North Carolina Republicans have been dealt another setback in their efforts to remove a state Supreme Court candidate's party affiliation from the ballot.

The state Court of Appeals declined Monday to hear the request of GOP legislative leaders to block a lower court's order that candidate Chris Anglin be listed as a Republican on the November ballot.

A trial court judge this month halted enforcement of a new law removing party designations next to the names of Anglin and a few other judicial candidates because they had switched their affiliation too close to filing.

Anglin was a registered Democrat until three weeks before he filed to run. He says the law unfairly targeted him.

The state Supreme Court could still step in, but time is dwindling before ballots must be printed.


Rhode Island's highest court heard arguments Tuesday in a fight that has pitted dozens of members of the Vanderbilt family against a nonprofit that owns several Gilded Age mansions in Newport.

The nonprofit Preservation Society of Newport County wants to build a visitors center on the grounds of The Breakers, a spectacular mansion built by Cornelius Vanderbilt II.

Dozens of preservationists, as well as designer Gloria Vanderbilt and nearly four dozen Vanderbilt relatives, have said the center as planned would "permanently mar" the national historic landmark.

Two members of the Vanderbilt family attended Tuesday's arguments before the Rhode Island Supreme Court over two separate lawsuits. But the arguments involved zoning and licensing issues raised by neighbors and the city, not the family's objections and the question of whether the center would hurt the historical integrity of the site.

The Preservation Society wants to build the center to give visitors a place to buy snacks and sandwiches, use accessible restrooms and buy tickets indoors. They have argued The Breakers is a museum, and museums should be allowed to serve food.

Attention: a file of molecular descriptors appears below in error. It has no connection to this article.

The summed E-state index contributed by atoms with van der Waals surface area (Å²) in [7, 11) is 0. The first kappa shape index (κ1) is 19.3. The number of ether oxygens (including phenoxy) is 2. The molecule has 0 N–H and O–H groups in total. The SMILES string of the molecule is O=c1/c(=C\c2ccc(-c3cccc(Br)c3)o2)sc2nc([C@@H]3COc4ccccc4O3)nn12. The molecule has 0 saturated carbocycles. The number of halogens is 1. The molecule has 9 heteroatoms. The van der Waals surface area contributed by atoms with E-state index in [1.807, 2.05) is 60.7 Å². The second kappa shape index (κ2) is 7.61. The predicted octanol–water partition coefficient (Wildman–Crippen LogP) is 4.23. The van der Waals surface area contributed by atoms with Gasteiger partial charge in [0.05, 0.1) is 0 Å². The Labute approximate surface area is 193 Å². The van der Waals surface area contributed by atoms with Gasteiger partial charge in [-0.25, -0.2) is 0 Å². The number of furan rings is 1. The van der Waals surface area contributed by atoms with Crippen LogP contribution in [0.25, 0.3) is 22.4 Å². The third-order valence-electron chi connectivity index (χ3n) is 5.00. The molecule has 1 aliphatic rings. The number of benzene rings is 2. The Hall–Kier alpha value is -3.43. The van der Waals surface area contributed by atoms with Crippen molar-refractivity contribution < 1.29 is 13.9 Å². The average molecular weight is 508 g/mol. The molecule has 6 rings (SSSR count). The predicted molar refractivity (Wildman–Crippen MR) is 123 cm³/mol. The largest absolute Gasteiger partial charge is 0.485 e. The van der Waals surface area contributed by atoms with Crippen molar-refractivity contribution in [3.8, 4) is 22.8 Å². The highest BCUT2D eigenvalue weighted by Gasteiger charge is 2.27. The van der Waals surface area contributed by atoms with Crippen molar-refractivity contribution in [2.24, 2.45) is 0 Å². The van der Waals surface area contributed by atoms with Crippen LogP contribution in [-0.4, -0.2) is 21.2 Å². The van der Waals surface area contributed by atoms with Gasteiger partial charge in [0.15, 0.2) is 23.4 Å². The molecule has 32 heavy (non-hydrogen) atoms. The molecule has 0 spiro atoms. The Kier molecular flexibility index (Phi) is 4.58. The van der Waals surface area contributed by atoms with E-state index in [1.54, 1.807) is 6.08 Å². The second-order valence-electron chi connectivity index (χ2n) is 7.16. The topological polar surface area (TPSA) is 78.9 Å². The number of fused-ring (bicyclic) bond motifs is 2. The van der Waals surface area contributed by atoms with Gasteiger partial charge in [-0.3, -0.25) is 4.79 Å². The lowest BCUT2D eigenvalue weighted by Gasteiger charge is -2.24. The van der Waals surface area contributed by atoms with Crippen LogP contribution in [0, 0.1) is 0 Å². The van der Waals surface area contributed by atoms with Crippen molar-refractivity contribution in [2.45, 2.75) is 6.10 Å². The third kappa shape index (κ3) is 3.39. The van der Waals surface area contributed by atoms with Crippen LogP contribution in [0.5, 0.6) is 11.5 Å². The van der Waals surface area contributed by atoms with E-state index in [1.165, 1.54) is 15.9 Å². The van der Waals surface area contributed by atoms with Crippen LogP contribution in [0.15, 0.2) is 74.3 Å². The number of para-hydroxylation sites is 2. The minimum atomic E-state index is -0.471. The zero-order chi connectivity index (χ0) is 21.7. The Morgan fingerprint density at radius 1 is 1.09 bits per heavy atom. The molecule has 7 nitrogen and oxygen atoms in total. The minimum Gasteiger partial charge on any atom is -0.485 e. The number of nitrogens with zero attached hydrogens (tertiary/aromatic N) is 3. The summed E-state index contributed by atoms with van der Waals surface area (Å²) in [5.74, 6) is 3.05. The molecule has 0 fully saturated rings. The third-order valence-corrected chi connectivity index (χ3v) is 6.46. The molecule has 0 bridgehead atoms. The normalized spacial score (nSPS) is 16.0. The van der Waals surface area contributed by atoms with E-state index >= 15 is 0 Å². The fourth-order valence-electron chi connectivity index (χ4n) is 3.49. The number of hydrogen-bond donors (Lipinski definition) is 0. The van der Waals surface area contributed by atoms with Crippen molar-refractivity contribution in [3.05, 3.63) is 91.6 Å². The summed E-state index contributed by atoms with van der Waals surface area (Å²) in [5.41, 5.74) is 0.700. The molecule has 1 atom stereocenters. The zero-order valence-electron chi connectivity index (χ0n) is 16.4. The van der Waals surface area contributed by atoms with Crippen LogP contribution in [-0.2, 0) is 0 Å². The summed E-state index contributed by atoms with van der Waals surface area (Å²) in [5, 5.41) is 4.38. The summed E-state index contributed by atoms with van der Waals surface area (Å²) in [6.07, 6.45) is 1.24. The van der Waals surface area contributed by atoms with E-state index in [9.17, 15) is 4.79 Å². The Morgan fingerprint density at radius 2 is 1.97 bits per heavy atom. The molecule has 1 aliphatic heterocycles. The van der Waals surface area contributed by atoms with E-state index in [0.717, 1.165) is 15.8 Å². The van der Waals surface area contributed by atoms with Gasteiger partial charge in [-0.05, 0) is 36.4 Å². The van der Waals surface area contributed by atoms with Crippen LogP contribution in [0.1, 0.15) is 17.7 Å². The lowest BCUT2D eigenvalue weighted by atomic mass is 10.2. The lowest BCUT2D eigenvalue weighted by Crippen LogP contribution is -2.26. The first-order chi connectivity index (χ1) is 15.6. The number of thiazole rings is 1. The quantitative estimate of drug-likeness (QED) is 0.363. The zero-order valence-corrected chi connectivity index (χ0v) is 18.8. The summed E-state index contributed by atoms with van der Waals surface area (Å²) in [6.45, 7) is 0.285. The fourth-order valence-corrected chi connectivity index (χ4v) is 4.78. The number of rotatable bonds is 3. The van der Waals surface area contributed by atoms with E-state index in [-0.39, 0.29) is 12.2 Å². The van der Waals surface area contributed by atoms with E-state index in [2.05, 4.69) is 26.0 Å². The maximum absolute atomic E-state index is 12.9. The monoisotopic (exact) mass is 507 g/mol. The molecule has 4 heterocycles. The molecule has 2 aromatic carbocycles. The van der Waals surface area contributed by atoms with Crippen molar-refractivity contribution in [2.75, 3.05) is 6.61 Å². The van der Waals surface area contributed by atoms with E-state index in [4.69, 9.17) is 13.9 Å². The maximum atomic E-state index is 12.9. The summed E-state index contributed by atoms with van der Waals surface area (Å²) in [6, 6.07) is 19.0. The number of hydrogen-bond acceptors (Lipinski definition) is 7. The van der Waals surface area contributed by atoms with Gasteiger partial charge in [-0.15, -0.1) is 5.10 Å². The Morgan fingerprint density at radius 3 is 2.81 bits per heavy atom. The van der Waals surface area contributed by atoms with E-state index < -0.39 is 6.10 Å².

Daniel Prentiss, a lawyer for the neighbors' group, told the Supreme Court that The Breakers is in a residential zone in "one of the most famous neighborhoods in the country." The neighborhood is packed with mansions and bordered on one side by the Atlantic Ocean and Cliff Walk.

Allowing food to be served at The Breakers, Prentiss said, could open the door to museums serving food elsewhere in the neighborhood and city.

But Preservation Society lawyer William Landry said most museums around the world allow patrons to have a glass of wine and a meal, and the Preservation Society would have to meet certain requirements for food service.

"This is no license to have McDonald's in every museum in Newport," Landry told the justices, adding that The Breakers hosts 400,000 people from all over the world every year.

The Breakers, perhaps the grandest of Newport's summer homes, is not air conditioned.



The Supreme Court won't hear an appeal from shareholders who claim the Standard & Poor's ratings firm made false statements about its ratings of risky mortgage investments that helped trigger the financial crisis.

The justices on Monday let stand a lower court ruling that threw out a lawsuit filed by the Boca Raton Firefighters & Police Pension Fund against S&P's parent company, McGraw-Hill.

A federal appeals court ruled 2-1 that statements about the integrity and credibility of S&P's credit ratings used routine, generic language that did not mislead investors.

The shareholders argued that false statements regarding a central aspect of the company's business were enough to violate federal securities laws.



NC Appeals Court says DOT must pay landowners

  Real Estate  -   POSTED: 2015/02/18 16:42

The North Carolina Court of Appeals says the state transportation department must pay some landowners whose property is in the path of a proposed road in Forsyth County.
 
Multiple media outlets reported that a three-judge panel of the court ruled Tuesday that a lower court was wrong to refuse to hear a lawsuit by 11 landowners who said the state's designation of their land in the proposed road's path hurt their property values.

There is no indication when the road might be built.

The 11 landowners say the state's designation of their property in the path of the planned road limits what they can do with the land.

The state attorney general's office is consulting with transportation officials on the ruling. They could appeal to the North Carolina Supreme Court.